The Audi R8 has evolved since its introduction in 2007, to say the least.
A decade ago the R8 was a “budget supercar” with a V8 that produced a reasonable 414 horsepower. R8 Buyers could spec either a 6 speed gated manual (oh so good), or the single clutch R-Tronic automatic.
Then came the introduction of the V10 in 2009, and the R8 crept closer to true supercar territory – both in price and performance.
And the overwhelming transmission favorite it must have been, because for 2017 it’s the only one available. Oh, and the V8 is gone too. It’s as long gone as the R8 pricing that once rounded toward the $100,000 mark instead of $200,000.
Yep, the R8 is all grown up and prepped for a fight with just about anything short of a hypercar. The 610 horsepower V10 Plus engine propels the R8 to 60 in 2.6 seconds (original Bugatti Veyron takes 2.7 seconds), and a frenetic quarter mile of 10.6 seconds @ 129.8 mph.
So the R8 has officially abandoned its roots as the “sensible” supercar. Is that a good thing?
You won’t often find us in opposition to performance advancement, but there’s something a bit lamentable about the fact that Audi have decided to go this direction with the R8.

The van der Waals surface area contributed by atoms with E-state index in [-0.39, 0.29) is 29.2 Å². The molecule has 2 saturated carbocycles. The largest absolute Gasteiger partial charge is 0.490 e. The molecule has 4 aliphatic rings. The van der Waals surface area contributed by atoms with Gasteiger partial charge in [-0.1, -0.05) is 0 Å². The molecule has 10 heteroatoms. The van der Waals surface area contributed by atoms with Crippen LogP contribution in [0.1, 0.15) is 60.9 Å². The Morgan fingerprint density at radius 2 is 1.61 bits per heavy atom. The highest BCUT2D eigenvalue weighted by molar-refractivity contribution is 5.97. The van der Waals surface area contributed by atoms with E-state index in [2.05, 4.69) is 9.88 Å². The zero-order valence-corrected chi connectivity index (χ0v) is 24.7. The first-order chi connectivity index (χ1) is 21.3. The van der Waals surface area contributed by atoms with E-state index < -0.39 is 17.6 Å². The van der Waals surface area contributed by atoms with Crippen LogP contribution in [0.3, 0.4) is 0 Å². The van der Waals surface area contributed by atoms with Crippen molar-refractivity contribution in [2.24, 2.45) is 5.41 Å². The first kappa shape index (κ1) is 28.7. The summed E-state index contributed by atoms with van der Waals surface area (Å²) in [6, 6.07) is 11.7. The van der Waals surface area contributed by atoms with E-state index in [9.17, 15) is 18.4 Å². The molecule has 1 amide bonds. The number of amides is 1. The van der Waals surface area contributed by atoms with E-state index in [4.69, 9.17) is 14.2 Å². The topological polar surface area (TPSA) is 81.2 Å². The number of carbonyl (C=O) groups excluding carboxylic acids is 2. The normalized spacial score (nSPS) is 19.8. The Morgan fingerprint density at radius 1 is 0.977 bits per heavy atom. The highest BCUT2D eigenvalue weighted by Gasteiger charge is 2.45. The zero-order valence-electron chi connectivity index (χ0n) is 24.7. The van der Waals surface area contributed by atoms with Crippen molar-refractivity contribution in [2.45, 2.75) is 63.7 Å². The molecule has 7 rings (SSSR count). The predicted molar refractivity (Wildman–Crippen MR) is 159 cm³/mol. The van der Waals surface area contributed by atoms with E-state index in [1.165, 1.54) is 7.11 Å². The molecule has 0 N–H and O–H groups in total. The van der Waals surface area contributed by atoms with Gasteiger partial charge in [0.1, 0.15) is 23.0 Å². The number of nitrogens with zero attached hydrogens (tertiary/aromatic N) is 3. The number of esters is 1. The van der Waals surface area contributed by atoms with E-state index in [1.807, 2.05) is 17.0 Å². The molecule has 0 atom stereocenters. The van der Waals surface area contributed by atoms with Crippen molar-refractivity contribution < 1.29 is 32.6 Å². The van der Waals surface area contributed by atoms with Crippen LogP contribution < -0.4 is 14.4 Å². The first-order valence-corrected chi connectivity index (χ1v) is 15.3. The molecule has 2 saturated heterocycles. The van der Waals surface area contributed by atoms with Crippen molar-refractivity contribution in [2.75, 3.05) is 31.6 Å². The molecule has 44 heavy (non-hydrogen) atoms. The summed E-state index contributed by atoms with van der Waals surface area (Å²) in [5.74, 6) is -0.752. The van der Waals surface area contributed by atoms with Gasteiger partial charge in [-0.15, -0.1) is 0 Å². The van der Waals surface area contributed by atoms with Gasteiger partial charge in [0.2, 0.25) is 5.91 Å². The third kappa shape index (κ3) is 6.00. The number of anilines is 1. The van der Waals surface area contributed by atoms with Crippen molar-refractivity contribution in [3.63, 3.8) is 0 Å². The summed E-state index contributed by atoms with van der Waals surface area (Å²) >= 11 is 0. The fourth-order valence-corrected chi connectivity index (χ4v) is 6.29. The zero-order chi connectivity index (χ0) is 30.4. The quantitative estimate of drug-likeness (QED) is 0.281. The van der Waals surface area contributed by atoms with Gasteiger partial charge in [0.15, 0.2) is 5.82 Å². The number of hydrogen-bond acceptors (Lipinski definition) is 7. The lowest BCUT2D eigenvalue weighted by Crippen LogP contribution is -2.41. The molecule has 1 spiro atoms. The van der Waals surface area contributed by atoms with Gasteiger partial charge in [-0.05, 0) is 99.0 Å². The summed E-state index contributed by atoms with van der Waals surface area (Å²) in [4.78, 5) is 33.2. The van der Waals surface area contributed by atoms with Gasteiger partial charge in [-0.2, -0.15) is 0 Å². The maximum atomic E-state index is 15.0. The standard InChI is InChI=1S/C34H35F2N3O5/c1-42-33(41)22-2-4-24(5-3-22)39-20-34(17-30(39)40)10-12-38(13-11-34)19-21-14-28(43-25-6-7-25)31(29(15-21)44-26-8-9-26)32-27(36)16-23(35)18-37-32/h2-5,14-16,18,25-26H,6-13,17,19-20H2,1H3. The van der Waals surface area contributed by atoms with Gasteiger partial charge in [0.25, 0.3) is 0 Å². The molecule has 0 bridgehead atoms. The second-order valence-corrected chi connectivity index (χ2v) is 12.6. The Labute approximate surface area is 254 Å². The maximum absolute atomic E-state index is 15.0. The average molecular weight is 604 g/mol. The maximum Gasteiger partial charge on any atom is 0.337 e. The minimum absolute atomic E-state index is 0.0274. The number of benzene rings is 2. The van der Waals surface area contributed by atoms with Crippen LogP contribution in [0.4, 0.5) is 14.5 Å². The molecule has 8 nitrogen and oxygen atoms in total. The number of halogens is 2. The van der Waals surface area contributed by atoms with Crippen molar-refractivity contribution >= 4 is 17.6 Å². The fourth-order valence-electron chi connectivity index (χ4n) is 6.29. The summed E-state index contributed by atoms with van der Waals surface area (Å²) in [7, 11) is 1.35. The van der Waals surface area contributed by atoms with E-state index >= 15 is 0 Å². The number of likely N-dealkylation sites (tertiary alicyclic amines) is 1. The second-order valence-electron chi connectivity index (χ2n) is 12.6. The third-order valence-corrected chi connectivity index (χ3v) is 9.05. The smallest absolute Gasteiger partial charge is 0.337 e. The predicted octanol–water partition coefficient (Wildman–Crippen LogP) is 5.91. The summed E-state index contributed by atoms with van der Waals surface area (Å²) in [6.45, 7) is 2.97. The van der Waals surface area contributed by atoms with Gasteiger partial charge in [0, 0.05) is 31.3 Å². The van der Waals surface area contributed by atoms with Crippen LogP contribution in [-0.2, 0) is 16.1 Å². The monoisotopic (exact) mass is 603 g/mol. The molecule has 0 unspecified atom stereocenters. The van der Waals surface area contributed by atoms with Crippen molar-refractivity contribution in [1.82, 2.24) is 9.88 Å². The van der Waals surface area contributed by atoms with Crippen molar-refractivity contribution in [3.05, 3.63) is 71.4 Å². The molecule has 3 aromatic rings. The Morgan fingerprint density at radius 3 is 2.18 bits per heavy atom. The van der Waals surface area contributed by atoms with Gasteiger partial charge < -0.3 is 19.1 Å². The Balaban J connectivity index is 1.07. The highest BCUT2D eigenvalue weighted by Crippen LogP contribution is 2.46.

Back in 2008 the V8 R8 won Motor Trend’s Best Handling Car, and then followed that up with a 2nd place finish in the 2009 Best Driver’s Car contest. There were these awards as well. The driving attributes that won the R8 those contests had nothing to do with mind-bending acceleration – see Randy Pobst’s Laguna Seca hot lap & interview below.
But apparently the current market favors big supercar numbers and there’s no question that the 2017 R8 delivers those. Just about its only performance fault, as described in the Motor Trend video below, is a tendency to understeer on track. A trait that can be largely addressed by passing on the Pirelli P Zero tires in favor of the available Michelin Pilot Sport Cup 2, a full-fledged street/track tire.
As for the 2017 R8’s styling, we’re undecided. The new model’s angularity will take some getting used to, as will the abundance of mesh grilling. Certainly it’s not anywhere near as elegant as the original R8 design.
These two Motor Trend videos draw the sharp contrast between the 2017 R8, and the original back in 2007-2008.